The inner boundary (stellar equatorial) values were adopted on the equatorial radius of the critically rotating star (Req = 3/2 R) in following way. The estimation of inner boundary surface density Σ(Req) is implemented as a fixed boundary value; in the case of a critically rotating B0-type star the isothermal disk surface density is Σ(Req) = 1.6 × 102 g cm-2, roughly corresponding to ≈ 10-9 M yr-1 derived by Granada et al. (2013). In the case of a critically rotating Pop III type star the isothermal disk surface density is Σ(Req) = 1.6 × 105 g cm-2, which roughly corresponds to ≈ 10-6 M yr-1 (Ekström et al. 2008). Similarly to the stationary calculations described in Sect. 4.1, the time-dependent models are independent of the scaling of the surface density Σ. The inner boundary condition for VR is free, i.e., the quantity is extrapolated from mesh interior values as a 0th order extrapolation. As the inner boundary condition for Vφ we assume the Keplerian velocity (critically rotating stellar equatorial surface). The outer boundary conditions are considered as outflowing for all quantities.

We set the initial surface density profile to Σ ~ R-2 (Okazaki 2001). We start the numerical calculation with zero initial gas radial velocity and Keplerian rotational velocity throughout the whole disk. Our numerical test confirmed that the final solution is independent of the initial conditions and does not depend on the actual inner boundary condition for VR.

5. Results of numerical models

5.1. Stationary calculations

In stationary calculations the first order linear viscosity was assumed according to Eq. (8). The model with constant viscosity profile and p = 0 in Fig. 1 shows a rapid decrease in the rotational velocity and the angular momentum loss at large radii. These quantities even drop to negative values in the case of the adopted first order linear viscosity prescription (see Sect. 3). The velocity drop is caused by the increase of the second term in Eq. (13)at large radii. We consider the drop to be unphysical. As a solution to this problem within stationary calculations we introduce the models with power law viscosity decline. Up to a certain value of p parameter in temperature power law profile the models avoid the rapid rotational velocity drop (show constant angular momentum loss rate) in supersonic region (Fig. 2).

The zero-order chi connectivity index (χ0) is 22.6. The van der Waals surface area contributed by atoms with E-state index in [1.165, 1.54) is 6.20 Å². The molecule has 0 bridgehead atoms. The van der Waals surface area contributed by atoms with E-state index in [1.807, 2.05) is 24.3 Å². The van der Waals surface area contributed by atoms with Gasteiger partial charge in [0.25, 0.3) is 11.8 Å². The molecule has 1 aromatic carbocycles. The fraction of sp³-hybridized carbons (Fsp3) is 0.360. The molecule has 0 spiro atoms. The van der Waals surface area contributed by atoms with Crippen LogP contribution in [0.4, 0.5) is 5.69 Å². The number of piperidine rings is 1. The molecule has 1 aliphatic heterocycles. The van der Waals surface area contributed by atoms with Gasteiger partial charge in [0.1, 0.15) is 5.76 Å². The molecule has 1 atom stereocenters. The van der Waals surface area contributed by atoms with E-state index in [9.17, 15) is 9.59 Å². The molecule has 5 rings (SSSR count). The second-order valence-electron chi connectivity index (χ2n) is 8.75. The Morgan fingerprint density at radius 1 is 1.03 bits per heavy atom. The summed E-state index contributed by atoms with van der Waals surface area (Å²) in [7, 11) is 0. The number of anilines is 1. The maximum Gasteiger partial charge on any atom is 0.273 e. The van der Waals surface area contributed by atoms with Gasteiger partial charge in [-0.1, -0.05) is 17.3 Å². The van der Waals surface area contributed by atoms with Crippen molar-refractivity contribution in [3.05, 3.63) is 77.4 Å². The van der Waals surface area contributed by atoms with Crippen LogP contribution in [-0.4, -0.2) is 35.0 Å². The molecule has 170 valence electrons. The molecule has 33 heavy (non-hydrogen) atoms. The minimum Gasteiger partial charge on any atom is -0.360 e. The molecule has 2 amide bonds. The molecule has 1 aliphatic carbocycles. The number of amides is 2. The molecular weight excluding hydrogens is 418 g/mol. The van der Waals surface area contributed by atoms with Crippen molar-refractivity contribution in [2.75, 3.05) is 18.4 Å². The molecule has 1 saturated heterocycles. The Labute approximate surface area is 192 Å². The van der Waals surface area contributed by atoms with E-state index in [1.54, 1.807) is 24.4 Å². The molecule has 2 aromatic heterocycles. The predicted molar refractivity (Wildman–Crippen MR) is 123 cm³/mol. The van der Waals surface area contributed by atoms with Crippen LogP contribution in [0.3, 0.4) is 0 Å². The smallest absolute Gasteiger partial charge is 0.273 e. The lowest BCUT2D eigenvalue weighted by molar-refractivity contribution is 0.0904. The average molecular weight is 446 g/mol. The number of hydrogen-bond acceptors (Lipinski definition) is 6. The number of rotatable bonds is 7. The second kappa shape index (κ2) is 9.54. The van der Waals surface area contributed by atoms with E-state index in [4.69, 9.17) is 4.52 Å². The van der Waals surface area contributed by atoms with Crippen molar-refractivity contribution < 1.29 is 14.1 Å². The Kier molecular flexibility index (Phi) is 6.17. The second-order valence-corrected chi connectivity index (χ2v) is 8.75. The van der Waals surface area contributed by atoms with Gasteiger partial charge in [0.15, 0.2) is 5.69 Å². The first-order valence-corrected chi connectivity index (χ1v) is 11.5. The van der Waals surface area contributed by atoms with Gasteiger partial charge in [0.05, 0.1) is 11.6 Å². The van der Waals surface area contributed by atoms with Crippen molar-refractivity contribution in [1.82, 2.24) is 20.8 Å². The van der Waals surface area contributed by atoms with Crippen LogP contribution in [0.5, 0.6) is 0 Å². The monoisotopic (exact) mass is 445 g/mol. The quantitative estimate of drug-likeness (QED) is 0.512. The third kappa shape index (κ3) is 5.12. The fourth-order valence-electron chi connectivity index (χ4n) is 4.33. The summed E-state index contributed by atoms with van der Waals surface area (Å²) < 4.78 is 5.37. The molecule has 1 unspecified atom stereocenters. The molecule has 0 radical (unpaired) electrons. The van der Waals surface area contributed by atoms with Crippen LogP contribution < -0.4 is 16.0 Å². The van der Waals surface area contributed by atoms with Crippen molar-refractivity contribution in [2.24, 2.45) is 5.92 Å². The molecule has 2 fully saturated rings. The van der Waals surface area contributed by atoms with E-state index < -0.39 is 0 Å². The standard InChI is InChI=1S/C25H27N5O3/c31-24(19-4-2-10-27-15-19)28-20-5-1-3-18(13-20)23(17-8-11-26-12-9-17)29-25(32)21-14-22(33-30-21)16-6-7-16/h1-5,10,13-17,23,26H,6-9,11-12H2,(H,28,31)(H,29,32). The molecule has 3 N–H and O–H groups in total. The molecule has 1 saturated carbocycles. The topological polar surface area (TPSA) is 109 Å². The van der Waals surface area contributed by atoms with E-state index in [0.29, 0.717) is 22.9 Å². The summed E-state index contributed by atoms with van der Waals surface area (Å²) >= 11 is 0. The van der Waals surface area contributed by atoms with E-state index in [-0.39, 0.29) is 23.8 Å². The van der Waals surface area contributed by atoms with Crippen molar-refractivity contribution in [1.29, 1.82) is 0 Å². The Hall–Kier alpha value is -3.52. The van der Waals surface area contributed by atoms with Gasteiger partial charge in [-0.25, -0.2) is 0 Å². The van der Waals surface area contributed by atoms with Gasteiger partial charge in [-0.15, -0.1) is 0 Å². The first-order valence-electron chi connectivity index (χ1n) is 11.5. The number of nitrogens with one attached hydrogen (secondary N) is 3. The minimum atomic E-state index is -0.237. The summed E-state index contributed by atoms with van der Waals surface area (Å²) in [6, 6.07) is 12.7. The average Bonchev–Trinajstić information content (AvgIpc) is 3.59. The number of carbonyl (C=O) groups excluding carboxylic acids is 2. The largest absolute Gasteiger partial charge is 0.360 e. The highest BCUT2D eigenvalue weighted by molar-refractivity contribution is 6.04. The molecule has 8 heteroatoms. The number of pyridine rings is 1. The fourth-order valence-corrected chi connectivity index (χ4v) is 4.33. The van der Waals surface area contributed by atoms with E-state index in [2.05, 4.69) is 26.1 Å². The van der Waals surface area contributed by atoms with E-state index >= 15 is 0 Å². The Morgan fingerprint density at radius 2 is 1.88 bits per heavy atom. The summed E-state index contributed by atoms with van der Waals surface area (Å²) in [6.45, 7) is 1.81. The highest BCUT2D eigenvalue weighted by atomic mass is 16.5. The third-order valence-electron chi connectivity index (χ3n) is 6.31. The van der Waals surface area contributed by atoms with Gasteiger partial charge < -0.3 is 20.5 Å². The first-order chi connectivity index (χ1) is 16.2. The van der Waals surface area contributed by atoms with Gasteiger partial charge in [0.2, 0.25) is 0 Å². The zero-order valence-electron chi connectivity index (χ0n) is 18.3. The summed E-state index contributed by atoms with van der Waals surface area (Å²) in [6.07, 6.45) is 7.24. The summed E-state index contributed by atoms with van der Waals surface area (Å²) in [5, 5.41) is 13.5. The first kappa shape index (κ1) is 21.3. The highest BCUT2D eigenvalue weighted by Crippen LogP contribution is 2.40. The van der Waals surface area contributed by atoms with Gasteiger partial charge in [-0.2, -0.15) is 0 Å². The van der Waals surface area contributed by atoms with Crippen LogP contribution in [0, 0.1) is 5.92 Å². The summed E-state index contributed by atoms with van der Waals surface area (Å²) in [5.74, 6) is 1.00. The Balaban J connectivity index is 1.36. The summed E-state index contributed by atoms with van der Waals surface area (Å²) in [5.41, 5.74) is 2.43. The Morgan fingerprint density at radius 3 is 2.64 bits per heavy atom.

5.2. Disk evolution time

In the time-dependent models we recognize the wave that converges the initial state of calculated quantities to their final stationary state. Because of the initial density distribution we may regard the wave as physical (not only numerical artefact). We assume that during the disk developing phase a similar transforming wave occurs and its amplitude and velocity depends on physical conditions (namely the density distribution) in the stellar surroundings. There might be a possibility to observe some bow shocks at the boundary between the developing disk and the interstellar medium (even though the disk radial velocity in the distant regions is about one order of magnitude lower than in the case of line-driven stellar winds). The wave may also determine the timescale of the Be star disk growth and dissipation phases (e.g., Guinan & Hayes 1984; Štefl et al. 2003). In the subsonic region the wave establishes nearly hydrostatic equilibrium in the radial direction (Eq. (3)) and the wave speed approximately equals the sound speed. In the supersonic region this wave propagates as a shock wave. Its propagation speed can be approximated as (see Fig. 3), where the subscripts 0 and 1 denote the values in front of and behind the shock front, respectively (Zel’dovich & Raizer 1967). We regard the shock propagation time as the dynamical time tdynR/D = 0.3R/a. For example for the distance 104Req the isothermal constant viscosity B0-type star disk model gives tdyn ≈ 40 yr. The dynamical time is almost independent of the viscosity while it significantly increases with decreasing temperature.